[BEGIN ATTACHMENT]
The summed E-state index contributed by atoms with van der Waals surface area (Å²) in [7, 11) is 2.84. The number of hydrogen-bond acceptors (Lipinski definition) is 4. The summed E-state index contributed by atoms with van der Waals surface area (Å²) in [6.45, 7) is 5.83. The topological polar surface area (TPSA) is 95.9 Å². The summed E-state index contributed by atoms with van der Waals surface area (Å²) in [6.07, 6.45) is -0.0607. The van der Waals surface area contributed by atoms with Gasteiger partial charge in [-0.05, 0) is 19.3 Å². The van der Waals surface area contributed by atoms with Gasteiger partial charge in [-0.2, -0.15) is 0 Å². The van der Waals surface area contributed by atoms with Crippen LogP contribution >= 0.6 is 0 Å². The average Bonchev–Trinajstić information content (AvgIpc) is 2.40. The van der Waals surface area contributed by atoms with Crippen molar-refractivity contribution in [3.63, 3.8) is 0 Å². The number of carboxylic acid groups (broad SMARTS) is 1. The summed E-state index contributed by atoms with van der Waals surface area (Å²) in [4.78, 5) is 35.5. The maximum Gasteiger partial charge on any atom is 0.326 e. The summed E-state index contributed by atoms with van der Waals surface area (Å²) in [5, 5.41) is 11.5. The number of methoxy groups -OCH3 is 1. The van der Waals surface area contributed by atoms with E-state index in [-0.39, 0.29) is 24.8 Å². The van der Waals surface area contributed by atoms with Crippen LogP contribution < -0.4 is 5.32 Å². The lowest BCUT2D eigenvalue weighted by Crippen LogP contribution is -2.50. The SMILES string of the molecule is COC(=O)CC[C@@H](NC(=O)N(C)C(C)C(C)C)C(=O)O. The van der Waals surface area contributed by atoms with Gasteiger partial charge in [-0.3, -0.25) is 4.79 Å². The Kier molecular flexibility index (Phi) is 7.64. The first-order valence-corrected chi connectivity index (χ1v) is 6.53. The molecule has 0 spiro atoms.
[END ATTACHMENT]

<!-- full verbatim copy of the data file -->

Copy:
The summed E-state index contributed by atoms with van der Waals surface area (Å²) in [7, 11) is 2.84. The number of hydrogen-bond acceptors (Lipinski definition) is 4. The summed E-state index contributed by atoms with van der Waals surface area (Å²) in [6.45, 7) is 5.83. The topological polar surface area (TPSA) is 95.9 Å². The summed E-state index contributed by atoms with van der Waals surface area (Å²) in [6.07, 6.45) is -0.0607. The van der Waals surface area contributed by atoms with Gasteiger partial charge in [-0.05, 0) is 19.3 Å². The van der Waals surface area contributed by atoms with Gasteiger partial charge in [-0.2, -0.15) is 0 Å². The van der Waals surface area contributed by atoms with Crippen LogP contribution >= 0.6 is 0 Å². The average Bonchev–Trinajstić information content (AvgIpc) is 2.40. The van der Waals surface area contributed by atoms with Crippen molar-refractivity contribution in [3.63, 3.8) is 0 Å². The number of carboxylic acid groups (broad SMARTS) is 1. The summed E-state index contributed by atoms with van der Waals surface area (Å²) in [4.78, 5) is 35.5. The maximum Gasteiger partial charge on any atom is 0.326 e. The summed E-state index contributed by atoms with van der Waals surface area (Å²) in [5, 5.41) is 11.5. The number of methoxy groups -OCH3 is 1. The van der Waals surface area contributed by atoms with E-state index in [-0.39, 0.29) is 24.8 Å². The van der Waals surface area contributed by atoms with Crippen LogP contribution < -0.4 is 5.32 Å². The lowest BCUT2D eigenvalue weighted by Crippen LogP contribution is -2.50. The SMILES string of the molecule is COC(=O)CC[C@@H](NC(=O)N(C)C(C)C(C)C)C(=O)O. The van der Waals surface area contributed by atoms with Gasteiger partial charge in [-0.3, -0.25) is 4.79 Å². The Kier molecular flexibility index (Phi) is 7.64. The first-order valence-corrected chi connectivity index (χ1v) is 6.53. The molecule has 0 spiro atoms.